Blenders quite a good free one, its fairly easy to learn if you watch the videos from the website (especially if you have no "assumptions" on the interface from using other software like 3dmax as it is quite different).


Beaker(Posted 2008) [#10]
http://www.fragmotion.com
Fragmotion does low poly modelling, animation and model painting.


Chaduke(Posted 2008) [#11]
I second the vote for Wings3D. For being able to take a basic shape and quickly sculpt it into whatever you want I've found nothing easier.
It works very well for a "freehand" approach where you just tweak the model until it looks correct rather than setting up image references and tracing the contours.
For many types of model you can get results extremely fast and the interface is very easy to learn, just right click and watch the status bar across the bottom.


Ross C(Posted 2008) [#12]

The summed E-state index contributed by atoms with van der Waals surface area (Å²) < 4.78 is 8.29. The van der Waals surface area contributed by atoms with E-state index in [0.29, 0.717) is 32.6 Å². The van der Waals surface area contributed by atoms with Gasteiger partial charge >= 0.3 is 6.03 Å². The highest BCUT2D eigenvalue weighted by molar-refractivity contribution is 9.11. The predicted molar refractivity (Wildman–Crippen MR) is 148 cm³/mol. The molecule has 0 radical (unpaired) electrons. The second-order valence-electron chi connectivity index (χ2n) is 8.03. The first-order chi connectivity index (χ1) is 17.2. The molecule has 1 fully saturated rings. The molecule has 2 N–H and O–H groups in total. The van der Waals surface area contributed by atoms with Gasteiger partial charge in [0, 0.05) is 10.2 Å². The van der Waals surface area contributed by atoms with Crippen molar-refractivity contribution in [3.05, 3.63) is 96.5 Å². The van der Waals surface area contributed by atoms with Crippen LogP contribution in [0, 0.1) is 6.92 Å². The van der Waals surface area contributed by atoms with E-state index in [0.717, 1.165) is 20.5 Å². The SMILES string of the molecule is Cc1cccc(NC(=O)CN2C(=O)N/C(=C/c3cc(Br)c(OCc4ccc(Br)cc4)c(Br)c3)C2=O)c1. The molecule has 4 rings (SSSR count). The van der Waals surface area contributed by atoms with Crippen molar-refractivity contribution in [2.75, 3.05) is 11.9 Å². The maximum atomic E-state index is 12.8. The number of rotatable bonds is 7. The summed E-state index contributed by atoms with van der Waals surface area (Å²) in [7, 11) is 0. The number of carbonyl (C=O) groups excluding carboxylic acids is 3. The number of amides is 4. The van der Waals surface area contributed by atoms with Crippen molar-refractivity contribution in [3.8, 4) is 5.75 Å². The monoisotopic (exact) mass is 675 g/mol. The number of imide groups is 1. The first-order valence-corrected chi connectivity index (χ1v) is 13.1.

The makehuman program is good and setup for you. BUT, it's very high poly. 11,000 polys it generates, which is pretty useless for real time stuff. What i did though, i used it for dead bodies.

I took it into Amapi 3d, and used the decimate function on it, and brought it down to 1,500 polys, and i can use it now :o) Unfortunelty the decimate function isn't 100% so it's probably only useful for static beings :o)


Fuller(Posted 2008) [#13]
if you want something upper scale, try the free 4dblue


Aoneweb(Posted 2008) [#14]
Is 4dblue still being supported ?

The web site has not been updated in nearly 2 years.


Fuller(Posted 2008) [#15]
really, from what i saw on the forums, it was still in work. Though, I didnt check the post date.


Mortiis(Posted 2008) [#16]
Forget what everyone says about the interface of Blender.
You'll be using shortcuts anyway. Make sure you download and
work with this video tutorials.